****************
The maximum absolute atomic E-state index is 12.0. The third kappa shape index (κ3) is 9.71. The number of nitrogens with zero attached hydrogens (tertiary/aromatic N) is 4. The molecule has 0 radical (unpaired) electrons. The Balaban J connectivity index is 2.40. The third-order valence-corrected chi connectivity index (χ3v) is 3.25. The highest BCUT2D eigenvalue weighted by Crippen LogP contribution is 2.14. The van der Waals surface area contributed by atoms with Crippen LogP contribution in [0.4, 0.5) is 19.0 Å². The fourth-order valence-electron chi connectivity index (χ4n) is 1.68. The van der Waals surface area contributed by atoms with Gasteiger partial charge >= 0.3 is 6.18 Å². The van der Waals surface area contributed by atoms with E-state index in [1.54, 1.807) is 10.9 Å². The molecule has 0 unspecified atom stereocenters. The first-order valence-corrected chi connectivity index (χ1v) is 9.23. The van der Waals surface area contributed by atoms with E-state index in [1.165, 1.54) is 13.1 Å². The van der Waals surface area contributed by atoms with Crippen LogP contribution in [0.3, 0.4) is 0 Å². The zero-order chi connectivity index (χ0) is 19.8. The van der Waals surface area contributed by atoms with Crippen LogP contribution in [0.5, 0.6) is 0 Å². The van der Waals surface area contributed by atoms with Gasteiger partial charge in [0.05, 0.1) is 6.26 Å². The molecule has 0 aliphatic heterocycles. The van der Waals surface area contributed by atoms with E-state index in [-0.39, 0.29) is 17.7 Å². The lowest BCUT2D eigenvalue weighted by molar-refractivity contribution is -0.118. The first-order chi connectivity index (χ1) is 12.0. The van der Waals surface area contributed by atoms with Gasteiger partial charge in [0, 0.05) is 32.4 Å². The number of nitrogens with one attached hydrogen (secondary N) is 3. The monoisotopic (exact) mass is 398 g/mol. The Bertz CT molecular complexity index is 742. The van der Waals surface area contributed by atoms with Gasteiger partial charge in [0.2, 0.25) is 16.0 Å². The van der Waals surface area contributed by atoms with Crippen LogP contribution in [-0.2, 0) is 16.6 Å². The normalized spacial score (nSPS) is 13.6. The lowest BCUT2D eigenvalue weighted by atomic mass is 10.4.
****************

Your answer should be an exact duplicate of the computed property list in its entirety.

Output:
The maximum absolute atomic E-state index is 12.0. The third kappa shape index (κ3) is 9.71. The number of nitrogens with zero attached hydrogens (tertiary/aromatic N) is 4. The molecule has 0 radical (unpaired) electrons. The Balaban J connectivity index is 2.40. The third-order valence-corrected chi connectivity index (χ3v) is 3.25. The highest BCUT2D eigenvalue weighted by Crippen LogP contribution is 2.14. The van der Waals surface area contributed by atoms with Crippen LogP contribution in [0.4, 0.5) is 19.0 Å². The fourth-order valence-electron chi connectivity index (χ4n) is 1.68. The van der Waals surface area contributed by atoms with Gasteiger partial charge >= 0.3 is 6.18 Å². The van der Waals surface area contributed by atoms with E-state index in [1.54, 1.807) is 10.9 Å². The molecule has 0 unspecified atom stereocenters. The first-order valence-corrected chi connectivity index (χ1v) is 9.23. The van der Waals surface area contributed by atoms with E-state index in [1.165, 1.54) is 13.1 Å². The van der Waals surface area contributed by atoms with Crippen LogP contribution in [0.3, 0.4) is 0 Å². The zero-order chi connectivity index (χ0) is 19.8. The van der Waals surface area contributed by atoms with Crippen LogP contribution in [0.5, 0.6) is 0 Å². The van der Waals surface area contributed by atoms with Gasteiger partial charge in [0.05, 0.1) is 6.26 Å². The molecule has 0 aliphatic heterocycles. The van der Waals surface area contributed by atoms with E-state index in [-0.39, 0.29) is 17.7 Å². The lowest BCUT2D eigenvalue weighted by molar-refractivity contribution is -0.118. The first-order chi connectivity index (χ1) is 12.0. The van der Waals surface area contributed by atoms with Gasteiger partial charge in [0, 0.05) is 32.4 Å². The number of nitrogens with one attached hydrogen (secondary N) is 3. The monoisotopic (exact) mass is 398 g/mol. The Bertz CT molecular complexity index is 742. The van der Waals surface area contributed by atoms with Gasteiger partial charge in [0.2, 0.25) is 16.0 Å². The van der Waals surface area contributed by atoms with Crippen LogP contribution in [-0.2, 0) is 16.6 Å². The normalized spacial score (nSPS) is 13.6. The lowest BCUT2D eigenvalue weighted by atomic mass is 10.4.